We round a corner and run into Greg from Team Alabama who is resting against a rock. He tells us that Will is at the summit, but that he started feeling really off from the altitude and decided to turn back just a few hundred yards shy of the summit. He looks a bit disoriented, and his eyes seem overly dilated. We advise him to drink a lot of water and to wait for Will if he starts to feel any worse. Poor guy! We hope he is able to get through this okay.

We have to cross a few small snowfields before the frustratingly long push to the top. But, suddenly, the summit hut is in view, and we are there taking in the crazy, beautiful views all around us.

The other hikers who are already here are spread out among the steep, rocky ledges, and we join them, finding our own perch where we can enjoy our trail lunch. We take tons of photos from the top before signing the trail register and then start making our way back down to Guitar Lake.

We are retracing our steps, but we don’t mind because we are finally and officially on the JMT! Down we go—past the snowfields, past the steep, rocky ledges, past the junction to Trail’s Crest and down all the crazy, long switchbacks to Guitar Lake.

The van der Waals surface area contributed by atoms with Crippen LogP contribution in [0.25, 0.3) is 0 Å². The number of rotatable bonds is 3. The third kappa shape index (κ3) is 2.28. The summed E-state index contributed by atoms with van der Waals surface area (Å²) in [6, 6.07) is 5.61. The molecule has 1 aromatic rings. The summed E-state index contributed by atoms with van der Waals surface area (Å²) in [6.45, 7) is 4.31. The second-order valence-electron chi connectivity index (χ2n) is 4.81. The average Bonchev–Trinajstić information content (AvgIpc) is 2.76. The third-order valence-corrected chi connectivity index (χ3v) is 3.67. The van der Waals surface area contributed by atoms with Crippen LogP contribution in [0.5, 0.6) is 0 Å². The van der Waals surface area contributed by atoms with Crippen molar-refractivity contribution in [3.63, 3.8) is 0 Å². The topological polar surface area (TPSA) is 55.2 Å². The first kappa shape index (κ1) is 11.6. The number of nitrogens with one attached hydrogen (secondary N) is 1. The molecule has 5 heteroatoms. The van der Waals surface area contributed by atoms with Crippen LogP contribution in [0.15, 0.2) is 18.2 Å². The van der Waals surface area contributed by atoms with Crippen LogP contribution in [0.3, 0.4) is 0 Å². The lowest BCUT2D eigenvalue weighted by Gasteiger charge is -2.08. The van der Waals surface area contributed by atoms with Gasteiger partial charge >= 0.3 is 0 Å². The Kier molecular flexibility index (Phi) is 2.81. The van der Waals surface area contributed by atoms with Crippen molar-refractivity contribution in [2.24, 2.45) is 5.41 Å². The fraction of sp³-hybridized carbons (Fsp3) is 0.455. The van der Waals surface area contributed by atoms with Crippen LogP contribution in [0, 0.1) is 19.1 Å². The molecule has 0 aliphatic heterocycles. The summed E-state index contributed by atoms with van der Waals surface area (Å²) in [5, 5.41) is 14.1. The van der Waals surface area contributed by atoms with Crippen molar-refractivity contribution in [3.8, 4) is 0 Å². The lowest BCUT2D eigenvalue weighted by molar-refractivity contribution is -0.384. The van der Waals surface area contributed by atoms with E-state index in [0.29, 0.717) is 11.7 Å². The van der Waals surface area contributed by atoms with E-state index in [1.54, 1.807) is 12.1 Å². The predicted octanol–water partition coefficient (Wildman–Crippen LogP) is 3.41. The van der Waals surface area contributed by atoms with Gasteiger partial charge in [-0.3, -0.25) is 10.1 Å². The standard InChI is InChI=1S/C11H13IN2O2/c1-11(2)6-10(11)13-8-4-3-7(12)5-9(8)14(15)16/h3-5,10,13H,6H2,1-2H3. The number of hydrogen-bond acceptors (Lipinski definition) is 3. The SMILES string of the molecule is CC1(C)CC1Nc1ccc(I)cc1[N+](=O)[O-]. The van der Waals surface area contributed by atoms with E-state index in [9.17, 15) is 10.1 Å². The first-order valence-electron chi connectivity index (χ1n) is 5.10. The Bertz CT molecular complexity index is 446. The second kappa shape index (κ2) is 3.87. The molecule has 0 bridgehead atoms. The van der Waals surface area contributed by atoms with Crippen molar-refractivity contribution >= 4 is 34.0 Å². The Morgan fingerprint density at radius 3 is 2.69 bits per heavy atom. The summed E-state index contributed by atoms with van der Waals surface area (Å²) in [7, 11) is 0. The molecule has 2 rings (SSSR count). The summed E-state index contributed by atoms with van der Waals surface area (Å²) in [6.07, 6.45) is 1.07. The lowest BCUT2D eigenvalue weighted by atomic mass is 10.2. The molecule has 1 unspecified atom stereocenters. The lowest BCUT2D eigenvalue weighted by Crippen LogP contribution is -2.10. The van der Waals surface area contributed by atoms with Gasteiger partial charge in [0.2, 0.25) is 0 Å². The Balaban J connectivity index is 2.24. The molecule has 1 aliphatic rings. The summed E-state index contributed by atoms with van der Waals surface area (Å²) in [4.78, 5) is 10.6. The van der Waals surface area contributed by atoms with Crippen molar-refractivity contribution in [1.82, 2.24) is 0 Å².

We are curious and want to know how many of these switchbacks there are, so this time we count as we head down. There are 11 super long switchbacks and 18 short ones.

Finally, we arrive back at Guitar Lake and stick our feet in the Arctic Lake outlet creek for as long as our tired little feet can possibly take it. The water is so cold it almost hurts! The scenery here looks so lush and green in comparison to where we have just been.

We filter some water for drinking and have a snack while we watch some Golden trout work their way up the creek. It’s so cool how the fish get in formation and fight the current just a couple inches at a time. It looks really tough. I stand up, and the trout see me. They turn and swim downstream twenty feet or so lightning-fast, and I feel badly for making them lose so much ground—they worked so hard for it!

We would love to hang out more, but we need to pack up our camp and move 2.7 miles back down the trail to stay overnight at Crabtree. We leave by 5:30 pm and are happy to make it back to a campsite just shy of the meadow by 7:30. We set up our tent, chat with some of our friendly neighbors and take in the view from our campsite before making dinner and filtering for tomorrow.

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By 9:30, we are in bed. As eventful as today has been, we have our longest/hardest day ahead of us tomorrow, and we are looking forward to some well-earned rest. Good night!

4 thoughts on “JMT, Day 4: Summiting Mt. Whitney

  1. I am jealous of your young lungs and young thighs and young quads and.you two are amazing to be able to hike and stop to photograph such beautiful scenery. THANK YOU for sharing. Truly splendid!! Enjoying all the entries.

    1. Hiking at high elevations like those in the High Sierras is definitely a humbling activity. We find that the photography really helps to make us go slowly and acclimate, but it is definitely tough work. Mind over matter, mind over matter!